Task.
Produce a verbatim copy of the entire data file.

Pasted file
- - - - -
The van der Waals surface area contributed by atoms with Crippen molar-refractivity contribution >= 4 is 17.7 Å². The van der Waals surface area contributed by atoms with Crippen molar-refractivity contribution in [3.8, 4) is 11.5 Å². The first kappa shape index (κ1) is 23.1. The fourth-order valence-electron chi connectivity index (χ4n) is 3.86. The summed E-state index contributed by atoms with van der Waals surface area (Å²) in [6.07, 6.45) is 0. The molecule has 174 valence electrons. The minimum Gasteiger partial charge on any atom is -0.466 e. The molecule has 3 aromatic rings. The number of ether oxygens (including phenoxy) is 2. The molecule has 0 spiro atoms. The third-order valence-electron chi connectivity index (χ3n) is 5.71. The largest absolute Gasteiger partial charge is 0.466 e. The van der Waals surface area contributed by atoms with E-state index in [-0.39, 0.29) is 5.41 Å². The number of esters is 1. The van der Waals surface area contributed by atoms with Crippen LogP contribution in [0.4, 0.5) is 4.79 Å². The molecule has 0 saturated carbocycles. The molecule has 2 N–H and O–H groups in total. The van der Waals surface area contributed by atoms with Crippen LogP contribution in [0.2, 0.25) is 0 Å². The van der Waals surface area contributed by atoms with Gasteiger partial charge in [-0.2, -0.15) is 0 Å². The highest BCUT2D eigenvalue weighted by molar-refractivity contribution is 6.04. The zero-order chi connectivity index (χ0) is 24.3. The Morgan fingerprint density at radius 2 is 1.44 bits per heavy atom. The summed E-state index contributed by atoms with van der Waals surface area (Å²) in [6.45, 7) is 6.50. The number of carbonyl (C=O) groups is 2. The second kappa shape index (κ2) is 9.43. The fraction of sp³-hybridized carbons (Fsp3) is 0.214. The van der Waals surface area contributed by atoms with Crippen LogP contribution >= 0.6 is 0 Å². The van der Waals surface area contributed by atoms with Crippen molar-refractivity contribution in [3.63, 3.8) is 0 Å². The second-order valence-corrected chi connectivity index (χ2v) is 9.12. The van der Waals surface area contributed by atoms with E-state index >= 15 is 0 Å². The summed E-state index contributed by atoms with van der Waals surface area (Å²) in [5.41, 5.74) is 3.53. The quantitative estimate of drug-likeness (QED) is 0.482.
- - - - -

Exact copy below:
The van der Waals surface area contributed by atoms with Crippen molar-refractivity contribution >= 4 is 17.7 Å². The van der Waals surface area contributed by atoms with Crippen molar-refractivity contribution in [3.8, 4) is 11.5 Å². The first kappa shape index (κ1) is 23.1. The fourth-order valence-electron chi connectivity index (χ4n) is 3.86. The summed E-state index contributed by atoms with van der Waals surface area (Å²) in [6.07, 6.45) is 0. The molecule has 174 valence electrons. The minimum Gasteiger partial charge on any atom is -0.466 e. The molecule has 3 aromatic rings. The number of ether oxygens (including phenoxy) is 2. The molecule has 0 spiro atoms. The third-order valence-electron chi connectivity index (χ3n) is 5.71. The largest absolute Gasteiger partial charge is 0.466 e. The van der Waals surface area contributed by atoms with E-state index in [-0.39, 0.29) is 5.41 Å². The number of esters is 1. The van der Waals surface area contributed by atoms with Crippen LogP contribution in [0.4, 0.5) is 4.79 Å². The molecule has 0 saturated carbocycles. The molecule has 2 N–H and O–H groups in total. The van der Waals surface area contributed by atoms with Crippen LogP contribution in [0.2, 0.25) is 0 Å². The van der Waals surface area contributed by atoms with Gasteiger partial charge in [-0.2, -0.15) is 0 Å². The highest BCUT2D eigenvalue weighted by molar-refractivity contribution is 6.04. The zero-order chi connectivity index (χ0) is 24.3. The Morgan fingerprint density at radius 2 is 1.44 bits per heavy atom. The summed E-state index contributed by atoms with van der Waals surface area (Å²) in [6.45, 7) is 6.50. The number of carbonyl (C=O) groups is 2. The second kappa shape index (κ2) is 9.43. The fraction of sp³-hybridized carbons (Fsp3) is 0.214. The van der Waals surface area contributed by atoms with Crippen LogP contribution >= 0.6 is 0 Å². The van der Waals surface area contributed by atoms with Crippen molar-refractivity contribution in [3.63, 3.8) is 0 Å². The second-order valence-corrected chi connectivity index (χ2v) is 9.12. The van der Waals surface area contributed by atoms with E-state index >= 15 is 0 Å². The summed E-state index contributed by atoms with van der Waals surface area (Å²) in [5.41, 5.74) is 3.53. The quantitative estimate of drug-likeness (QED) is 0.482.